We weren’t supposed to go on the beaches at night and they were barricaded by barbed wire, but my father and his friend Mr. Cooper had forced a space through the wire. They would wait until it was all clear at night at low water, then sneak down and check for fish in nets they had put down. One night, just before daylight, I had been allowed to go with my father, Ted Croad and Fred Cooper to check the nets by ‘The Three Sisters’ (3 large, high rocks about 200 yards out to sea from the Havre des Pas promenade that are still above water at high tide). It turned out that two other men were also on the beach checking their nets near the end of the long sewer at the Dicq opposite the Normandie Hotel when we heard a tremendous bang, and then two or three shells from Mount Bingham whizzed over us and landed beyond the other two men. They - and the four of us - sure didn’t stick around but ran back to safety as fast as our legs could take us! Had the other men been spotted on the beach? -- or was it just a shooting practise?
There was a curfew and we were not allowed out after dark though, as you can tell by the previous story, some folks sometimes took chances. In the evenings, my family would gather in one room with a small fire and candle light. We’d play card games called whist, put and take, and twenty-one; and board games like Mah Jong, bagatelle, monopoly and checkers to amuse us and then we’d go to bed about 8.30. In the cold weather, the rest of the house would be freezing, and Dad wore his cap to keep his head warm whenever he went upstairs.
Proclamation such as this one were typical throughout the Occupation
Riding our bikes to school, a German soldier driving a horse-drawn wagon up Mont Millais would let us hold onto the back of the wagon and be pulled up the hill -- so they weren’t all bad. One soldier seemed to pick on my father some mornings on his way to work. He would stop Dad and tell him he wasn’t riding his bike properly. He would then order Dad to get off his bike and he would show him how he thought he should be riding it. He was probably just trying to be friendly but Dad took offense and on Liberation Day kept a sharp lookout for him but, fortunately for the German soldier, he didn’t see him.
Hose pipes were used for tires when bike tires were no longer available.
The Germans had a railroad built along the promenade at Havre des Pas from Gorey for hauling sand for building their concrete fortifications. Prisoners of war slave workers were made to lay the rails, wearing ragged clothes, and were badly in need of food. My mother would give me a scrap of bread or vegetable to drop near them after making sure no guards were looking my way and these scraps were quickly snatched up by them.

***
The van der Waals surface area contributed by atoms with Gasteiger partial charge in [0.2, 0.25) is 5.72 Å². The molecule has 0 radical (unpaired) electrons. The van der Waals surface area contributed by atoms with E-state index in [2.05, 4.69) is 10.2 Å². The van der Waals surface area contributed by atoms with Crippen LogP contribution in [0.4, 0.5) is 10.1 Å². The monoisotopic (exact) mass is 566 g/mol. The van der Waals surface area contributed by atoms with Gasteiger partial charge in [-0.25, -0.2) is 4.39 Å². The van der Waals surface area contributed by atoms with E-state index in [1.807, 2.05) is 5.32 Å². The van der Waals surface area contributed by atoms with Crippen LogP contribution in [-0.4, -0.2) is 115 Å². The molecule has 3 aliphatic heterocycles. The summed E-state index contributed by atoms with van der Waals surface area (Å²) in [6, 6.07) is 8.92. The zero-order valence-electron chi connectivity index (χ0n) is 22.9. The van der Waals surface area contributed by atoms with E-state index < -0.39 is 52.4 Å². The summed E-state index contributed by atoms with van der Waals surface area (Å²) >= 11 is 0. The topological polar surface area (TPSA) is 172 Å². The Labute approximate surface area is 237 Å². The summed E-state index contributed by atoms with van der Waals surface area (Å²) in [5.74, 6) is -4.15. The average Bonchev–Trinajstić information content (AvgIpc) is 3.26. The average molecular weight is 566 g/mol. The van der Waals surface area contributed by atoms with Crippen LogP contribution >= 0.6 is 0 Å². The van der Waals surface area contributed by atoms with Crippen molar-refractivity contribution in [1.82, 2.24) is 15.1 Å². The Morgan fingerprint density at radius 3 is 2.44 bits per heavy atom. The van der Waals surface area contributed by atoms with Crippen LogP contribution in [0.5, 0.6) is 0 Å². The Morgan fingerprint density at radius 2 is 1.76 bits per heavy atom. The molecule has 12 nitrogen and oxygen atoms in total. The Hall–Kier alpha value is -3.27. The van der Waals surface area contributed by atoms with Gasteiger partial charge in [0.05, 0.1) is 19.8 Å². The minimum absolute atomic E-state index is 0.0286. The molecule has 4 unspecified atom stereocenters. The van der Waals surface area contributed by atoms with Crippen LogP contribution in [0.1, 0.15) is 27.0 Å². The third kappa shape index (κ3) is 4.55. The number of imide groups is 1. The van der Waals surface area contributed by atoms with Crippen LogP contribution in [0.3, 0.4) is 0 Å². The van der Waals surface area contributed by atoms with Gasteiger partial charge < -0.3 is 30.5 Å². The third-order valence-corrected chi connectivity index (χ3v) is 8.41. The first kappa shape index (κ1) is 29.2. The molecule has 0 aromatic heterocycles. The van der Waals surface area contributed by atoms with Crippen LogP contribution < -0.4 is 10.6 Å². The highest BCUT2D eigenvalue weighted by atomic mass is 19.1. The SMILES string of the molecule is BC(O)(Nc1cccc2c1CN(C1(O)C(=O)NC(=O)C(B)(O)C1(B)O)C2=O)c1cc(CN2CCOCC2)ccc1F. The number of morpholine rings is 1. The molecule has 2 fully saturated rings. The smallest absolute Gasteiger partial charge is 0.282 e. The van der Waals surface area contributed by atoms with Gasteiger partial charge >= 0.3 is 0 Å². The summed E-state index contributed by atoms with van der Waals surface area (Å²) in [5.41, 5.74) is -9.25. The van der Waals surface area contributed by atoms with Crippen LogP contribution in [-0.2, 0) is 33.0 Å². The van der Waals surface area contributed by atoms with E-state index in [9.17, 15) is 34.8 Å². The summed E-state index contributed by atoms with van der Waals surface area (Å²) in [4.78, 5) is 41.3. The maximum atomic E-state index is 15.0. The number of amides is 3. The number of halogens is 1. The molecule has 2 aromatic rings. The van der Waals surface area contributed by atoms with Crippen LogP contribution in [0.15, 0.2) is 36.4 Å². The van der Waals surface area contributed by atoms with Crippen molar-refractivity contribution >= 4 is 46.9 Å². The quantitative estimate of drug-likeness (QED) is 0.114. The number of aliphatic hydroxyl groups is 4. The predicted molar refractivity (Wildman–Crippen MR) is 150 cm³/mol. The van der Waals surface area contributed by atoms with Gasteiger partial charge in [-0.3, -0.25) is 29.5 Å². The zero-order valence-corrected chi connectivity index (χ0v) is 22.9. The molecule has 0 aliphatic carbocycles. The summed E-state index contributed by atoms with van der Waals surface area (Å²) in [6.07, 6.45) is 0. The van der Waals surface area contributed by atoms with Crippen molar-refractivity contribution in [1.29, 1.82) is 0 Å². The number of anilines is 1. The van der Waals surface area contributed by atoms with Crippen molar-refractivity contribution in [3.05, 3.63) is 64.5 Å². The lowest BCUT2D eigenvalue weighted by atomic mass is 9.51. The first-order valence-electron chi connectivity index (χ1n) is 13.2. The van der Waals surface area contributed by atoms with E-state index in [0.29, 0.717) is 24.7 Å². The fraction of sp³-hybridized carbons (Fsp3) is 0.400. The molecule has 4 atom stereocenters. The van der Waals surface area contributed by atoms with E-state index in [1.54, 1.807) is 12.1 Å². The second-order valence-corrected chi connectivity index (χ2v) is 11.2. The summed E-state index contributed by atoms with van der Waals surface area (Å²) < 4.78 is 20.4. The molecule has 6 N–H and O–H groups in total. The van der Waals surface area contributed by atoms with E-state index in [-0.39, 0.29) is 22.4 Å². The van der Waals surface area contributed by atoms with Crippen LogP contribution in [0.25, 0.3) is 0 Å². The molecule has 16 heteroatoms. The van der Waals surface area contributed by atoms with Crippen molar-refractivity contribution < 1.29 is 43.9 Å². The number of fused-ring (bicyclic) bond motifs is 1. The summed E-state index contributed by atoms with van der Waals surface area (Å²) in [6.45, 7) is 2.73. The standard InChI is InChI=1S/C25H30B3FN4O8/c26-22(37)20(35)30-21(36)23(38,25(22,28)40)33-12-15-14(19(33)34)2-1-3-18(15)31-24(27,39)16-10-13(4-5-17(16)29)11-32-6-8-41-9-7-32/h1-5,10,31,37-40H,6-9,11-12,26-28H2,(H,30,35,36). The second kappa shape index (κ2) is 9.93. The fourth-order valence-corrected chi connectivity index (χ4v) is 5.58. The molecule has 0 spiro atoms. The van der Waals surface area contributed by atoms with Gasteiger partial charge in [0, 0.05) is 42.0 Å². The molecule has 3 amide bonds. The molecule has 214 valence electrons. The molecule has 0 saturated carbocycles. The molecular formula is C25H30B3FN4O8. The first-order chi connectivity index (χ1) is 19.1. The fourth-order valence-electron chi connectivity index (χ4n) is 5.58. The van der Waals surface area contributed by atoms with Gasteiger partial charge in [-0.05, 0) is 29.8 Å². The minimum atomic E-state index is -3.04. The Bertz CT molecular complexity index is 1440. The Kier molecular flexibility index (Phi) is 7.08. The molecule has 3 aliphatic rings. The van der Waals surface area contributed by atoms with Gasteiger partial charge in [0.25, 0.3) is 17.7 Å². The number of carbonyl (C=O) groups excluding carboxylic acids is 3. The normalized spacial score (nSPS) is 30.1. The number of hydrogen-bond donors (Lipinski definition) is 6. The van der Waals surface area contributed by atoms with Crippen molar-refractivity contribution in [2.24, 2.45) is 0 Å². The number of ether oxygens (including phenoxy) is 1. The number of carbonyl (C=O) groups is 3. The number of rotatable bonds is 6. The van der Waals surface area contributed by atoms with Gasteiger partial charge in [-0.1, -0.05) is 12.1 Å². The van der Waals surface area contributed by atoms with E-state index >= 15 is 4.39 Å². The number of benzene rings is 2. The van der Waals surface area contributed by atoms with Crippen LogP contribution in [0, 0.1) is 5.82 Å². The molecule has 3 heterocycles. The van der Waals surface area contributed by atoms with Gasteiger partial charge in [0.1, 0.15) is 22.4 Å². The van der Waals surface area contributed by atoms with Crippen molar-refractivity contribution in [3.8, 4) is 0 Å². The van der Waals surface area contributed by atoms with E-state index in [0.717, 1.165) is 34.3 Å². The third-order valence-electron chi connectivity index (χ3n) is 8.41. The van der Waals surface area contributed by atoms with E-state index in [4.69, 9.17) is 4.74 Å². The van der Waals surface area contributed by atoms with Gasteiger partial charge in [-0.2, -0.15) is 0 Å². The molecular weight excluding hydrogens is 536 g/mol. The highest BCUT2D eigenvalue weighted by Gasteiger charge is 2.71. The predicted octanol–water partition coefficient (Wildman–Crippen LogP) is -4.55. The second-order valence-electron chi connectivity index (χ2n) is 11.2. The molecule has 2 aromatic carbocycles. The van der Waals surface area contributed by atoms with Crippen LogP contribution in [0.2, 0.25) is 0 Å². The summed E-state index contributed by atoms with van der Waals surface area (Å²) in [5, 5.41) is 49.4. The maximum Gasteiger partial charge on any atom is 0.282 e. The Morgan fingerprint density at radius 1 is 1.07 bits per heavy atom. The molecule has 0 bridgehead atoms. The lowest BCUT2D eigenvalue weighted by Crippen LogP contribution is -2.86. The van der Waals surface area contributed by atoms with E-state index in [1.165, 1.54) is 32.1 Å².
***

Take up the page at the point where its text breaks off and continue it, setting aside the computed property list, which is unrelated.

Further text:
Russian prisoner of war "slaves"
Mrs. Nichols and her daughter, who lived in the corner house nearly opposite ours and opposite the outdoor pool, entertained German officers. Women who entertained soldiers were called ‘Jerry bags’ by the islanders but, bear in mind that it seemed Germany was going win the war, and these women would receive food and supplies from the officers that were unavailable to other people.
Living beside our house was a family with young boys who were very anti-German. After D-Day, when I was 11, swastikas were painted on the side of Mrs. Nichols’ house one night. She told the Germans that the next door boys and I were responsible for this, which resulted in us being ordered to appear at College House with our fathers for questioning. This was a very serious situation, which could have resulted in very severe consequences for our fathers and ourselves. None of us knew who was responsible for the swastikas but we were severely reprimanded and, thankfully, were allowed to leave and return home. After Liberation Day, it was admitted to our fathers by older boys in the neighbouring houses that they had been the culprits, but they had been afraid to speak up and admit it at the time.
One day, my friends and I were playing on Mount Bingham when we looked over the wall above Pier Road. German soldiers were guarding the tunnels in the wall opposite La Folie Inn and we decided to drop stones down on one soldier’s helmet. He immediately looked up and spied us and started running, with his rifle, to climb the steps up to us but by the time he’d arrived at the top, no doubt out of breath, we had disappeared down Rope Walk. ( note: this wall and steps are about 40 feet high).
On D-Day, 6th June 1944, when the allied forces attacked the German forces on French beaches, we could hear and see a sky full of planes on their way to bomb German fortresses.
One day, my mother and I were looking out of the upper front bedroom window when we saw German guns shooting at an allied aircraft flying low off Noirmont Point. Mom prayed to God that the plane wouldn’t be hit.
Some American ships were captured by the Germans after D-Day and the American personnel were brought to Jersey and imprisoned behind Mount Bingham gymnasium where car parking tests are now done. The area was fenced in so no prisoners could be seen. By this time, the Red Cross ship, S. S. Vega, was arriving with welcome parcels of food, mainly from Canada, for each island resident.